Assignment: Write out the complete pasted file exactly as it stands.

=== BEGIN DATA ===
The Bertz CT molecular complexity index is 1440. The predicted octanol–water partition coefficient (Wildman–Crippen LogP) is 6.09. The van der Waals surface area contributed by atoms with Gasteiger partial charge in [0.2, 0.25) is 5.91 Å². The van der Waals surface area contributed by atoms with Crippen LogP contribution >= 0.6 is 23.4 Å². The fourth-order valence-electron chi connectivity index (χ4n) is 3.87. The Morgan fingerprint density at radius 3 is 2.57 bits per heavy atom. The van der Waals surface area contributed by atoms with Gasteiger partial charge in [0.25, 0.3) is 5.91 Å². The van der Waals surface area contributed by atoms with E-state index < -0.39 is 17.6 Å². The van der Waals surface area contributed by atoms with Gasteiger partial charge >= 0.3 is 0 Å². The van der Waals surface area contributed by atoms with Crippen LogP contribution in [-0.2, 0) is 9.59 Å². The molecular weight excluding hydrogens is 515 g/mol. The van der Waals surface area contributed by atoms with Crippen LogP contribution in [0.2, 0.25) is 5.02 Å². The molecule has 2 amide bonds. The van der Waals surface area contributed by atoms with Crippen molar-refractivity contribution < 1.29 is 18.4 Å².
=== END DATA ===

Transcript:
The Bertz CT molecular complexity index is 1440. The predicted octanol–water partition coefficient (Wildman–Crippen LogP) is 6.09. The van der Waals surface area contributed by atoms with Gasteiger partial charge in [0.2, 0.25) is 5.91 Å². The van der Waals surface area contributed by atoms with Crippen LogP contribution >= 0.6 is 23.4 Å². The fourth-order valence-electron chi connectivity index (χ4n) is 3.87. The Morgan fingerprint density at radius 3 is 2.57 bits per heavy atom. The van der Waals surface area contributed by atoms with Gasteiger partial charge in [0.25, 0.3) is 5.91 Å². The van der Waals surface area contributed by atoms with E-state index < -0.39 is 17.6 Å². The van der Waals surface area contributed by atoms with Gasteiger partial charge >= 0.3 is 0 Å². The van der Waals surface area contributed by atoms with Crippen LogP contribution in [-0.2, 0) is 9.59 Å². The molecular weight excluding hydrogens is 515 g/mol. The van der Waals surface area contributed by atoms with Crippen LogP contribution in [0.2, 0.25) is 5.02 Å². The molecule has 2 amide bonds. The van der Waals surface area contributed by atoms with Crippen molar-refractivity contribution < 1.29 is 18.4 Å².